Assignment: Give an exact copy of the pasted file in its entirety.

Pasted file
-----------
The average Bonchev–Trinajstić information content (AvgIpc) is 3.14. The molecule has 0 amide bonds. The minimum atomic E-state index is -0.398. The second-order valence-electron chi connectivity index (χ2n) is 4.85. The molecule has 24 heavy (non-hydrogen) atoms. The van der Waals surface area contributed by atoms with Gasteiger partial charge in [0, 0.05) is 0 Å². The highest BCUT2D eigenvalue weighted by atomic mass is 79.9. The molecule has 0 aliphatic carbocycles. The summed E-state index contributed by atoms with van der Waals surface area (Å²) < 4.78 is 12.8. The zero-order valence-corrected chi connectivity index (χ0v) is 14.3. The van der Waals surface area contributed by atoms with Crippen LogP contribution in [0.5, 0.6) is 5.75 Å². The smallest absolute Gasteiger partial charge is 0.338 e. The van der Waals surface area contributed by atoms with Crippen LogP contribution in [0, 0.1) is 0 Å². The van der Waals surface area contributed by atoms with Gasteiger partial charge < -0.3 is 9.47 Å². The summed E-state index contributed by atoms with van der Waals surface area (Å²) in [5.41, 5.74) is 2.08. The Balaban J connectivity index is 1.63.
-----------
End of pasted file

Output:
The average Bonchev–Trinajstić information content (AvgIpc) is 3.14. The molecule has 0 amide bonds. The minimum atomic E-state index is -0.398. The second-order valence-electron chi connectivity index (χ2n) is 4.85. The molecule has 24 heavy (non-hydrogen) atoms. The van der Waals surface area contributed by atoms with Gasteiger partial charge in [0, 0.05) is 0 Å². The highest BCUT2D eigenvalue weighted by atomic mass is 79.9. The molecule has 0 aliphatic carbocycles. The summed E-state index contributed by atoms with van der Waals surface area (Å²) < 4.78 is 12.8. The zero-order valence-corrected chi connectivity index (χ0v) is 14.3. The van der Waals surface area contributed by atoms with Crippen LogP contribution in [0.5, 0.6) is 5.75 Å². The smallest absolute Gasteiger partial charge is 0.338 e. The van der Waals surface area contributed by atoms with Crippen LogP contribution in [0, 0.1) is 0 Å². The van der Waals surface area contributed by atoms with Gasteiger partial charge < -0.3 is 9.47 Å². The summed E-state index contributed by atoms with van der Waals surface area (Å²) in [5.41, 5.74) is 2.08. The Balaban J connectivity index is 1.63.